Indian cities such as capital New Delhi and Mumbai could peak next week after rising rapidly, experts say, as the country reports the highest number of daily cases since late May.
The 247,417 new infections on Thursday were more than 30 times higher daily cases from a month ago, rising as the more transmissible Omicron variant replaced Delta across the country. Total infections reached 36.32 million, behind only the United States.
“Our modelling, and those of others, suggests that the big Indian cities should see their peaks in cases close to January 20, while the overall peak in India may be shifted a bit later, to early February,” Gautam Menon, professor of physics and biology at Ashoka University has said.
Mumbai recorded a high of 20,971 infections last Friday but cases have been coming down since. City officials said the rate of infection was also coming down, with nearly 80 percent of COVID-19 hospital beds vacant.
Delhi reported more than 27,500 infections on Wednesday, close to its all-time high, and its health minister told local media this week infections could start coming down in a few days.
The Central and state health officials say a majority of the infections in the ongoing third wave have been mild, with fewer hospitalisations and deaths than the previous surge in April and May that killed hundreds of thousands of people.
The health ministry has said common pain relievers like paracetamol should be enough for people with mild fever due to COVID-19. It has warned, though, against complacency as infections have now started rising in as many as 300 districts from fewer than 80 a week ago.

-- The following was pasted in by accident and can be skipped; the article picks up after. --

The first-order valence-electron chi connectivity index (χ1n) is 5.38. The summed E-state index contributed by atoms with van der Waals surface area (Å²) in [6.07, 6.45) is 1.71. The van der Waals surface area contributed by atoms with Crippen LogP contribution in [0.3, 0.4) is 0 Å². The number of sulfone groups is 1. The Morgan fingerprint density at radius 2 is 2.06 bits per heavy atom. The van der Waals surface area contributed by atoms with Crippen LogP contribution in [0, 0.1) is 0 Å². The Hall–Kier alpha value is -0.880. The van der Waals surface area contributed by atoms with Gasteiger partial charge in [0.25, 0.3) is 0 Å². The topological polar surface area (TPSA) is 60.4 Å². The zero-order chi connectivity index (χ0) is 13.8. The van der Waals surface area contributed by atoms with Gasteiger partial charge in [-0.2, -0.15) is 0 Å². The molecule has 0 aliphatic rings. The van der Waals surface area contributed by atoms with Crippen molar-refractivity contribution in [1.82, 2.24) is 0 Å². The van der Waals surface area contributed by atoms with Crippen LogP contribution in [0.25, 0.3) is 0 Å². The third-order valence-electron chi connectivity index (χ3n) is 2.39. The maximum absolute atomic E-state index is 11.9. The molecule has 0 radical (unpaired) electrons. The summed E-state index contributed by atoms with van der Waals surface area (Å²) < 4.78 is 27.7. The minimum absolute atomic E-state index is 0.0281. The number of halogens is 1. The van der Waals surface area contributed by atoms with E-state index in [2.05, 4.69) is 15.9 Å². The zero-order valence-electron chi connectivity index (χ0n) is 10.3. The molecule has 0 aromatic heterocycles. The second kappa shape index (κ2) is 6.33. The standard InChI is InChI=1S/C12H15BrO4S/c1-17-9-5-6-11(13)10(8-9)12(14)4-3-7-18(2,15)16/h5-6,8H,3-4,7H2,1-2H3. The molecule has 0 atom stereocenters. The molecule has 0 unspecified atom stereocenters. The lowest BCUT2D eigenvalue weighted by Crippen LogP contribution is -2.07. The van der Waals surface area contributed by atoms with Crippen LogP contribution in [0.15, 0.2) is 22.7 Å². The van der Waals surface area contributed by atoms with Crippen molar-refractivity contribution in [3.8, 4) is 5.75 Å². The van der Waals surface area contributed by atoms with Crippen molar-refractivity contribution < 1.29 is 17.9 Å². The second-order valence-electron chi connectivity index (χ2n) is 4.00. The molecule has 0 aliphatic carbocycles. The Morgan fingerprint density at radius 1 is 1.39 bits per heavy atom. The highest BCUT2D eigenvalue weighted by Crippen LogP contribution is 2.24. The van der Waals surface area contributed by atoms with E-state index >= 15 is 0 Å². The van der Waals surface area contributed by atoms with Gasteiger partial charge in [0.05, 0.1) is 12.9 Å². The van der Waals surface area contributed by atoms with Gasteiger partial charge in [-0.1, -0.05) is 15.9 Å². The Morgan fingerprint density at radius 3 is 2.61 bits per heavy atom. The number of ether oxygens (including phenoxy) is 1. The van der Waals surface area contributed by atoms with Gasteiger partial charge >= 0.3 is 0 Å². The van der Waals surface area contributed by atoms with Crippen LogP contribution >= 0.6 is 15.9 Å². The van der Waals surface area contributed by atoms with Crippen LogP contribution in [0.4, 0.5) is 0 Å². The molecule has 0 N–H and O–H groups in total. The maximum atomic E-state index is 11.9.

“The experience from other countries informs us that it is more practical to track/monitor hospitalisations rather than new cases,” said Rajib Dasgupta, head of the Centre of Social Medicine and Community Health at New Delhi’s Jawaharlal Nehru University.
“Non-pharmaceutical interventions – lockdowns, etc – are increasingly losing their relevance with rapid and inexorable community transmission.”
Many cities and states, including Delhi, have nevertheless imposed night curfews. The capital also locks down fully on weekends, and has closed private offices, schools and restaurants throughout the week.
The latest spike in infections in India comes ahead of elections in five states, including Uttar Pradesh, home to 220 million people, starting on February 10.
Political parties have been holding massive rallies with tens of thousands of people in attendance over the last few weeks.
Meanwhile, the Indian Council of Medical Research, the government’s apex scientific body, on Monday tweaked its mandatory testing guidelines to ease the strain on the testing infrastructure. Healthy, asymptomatic contacts of confirmed coronavirus patients no longer require mandatory testing.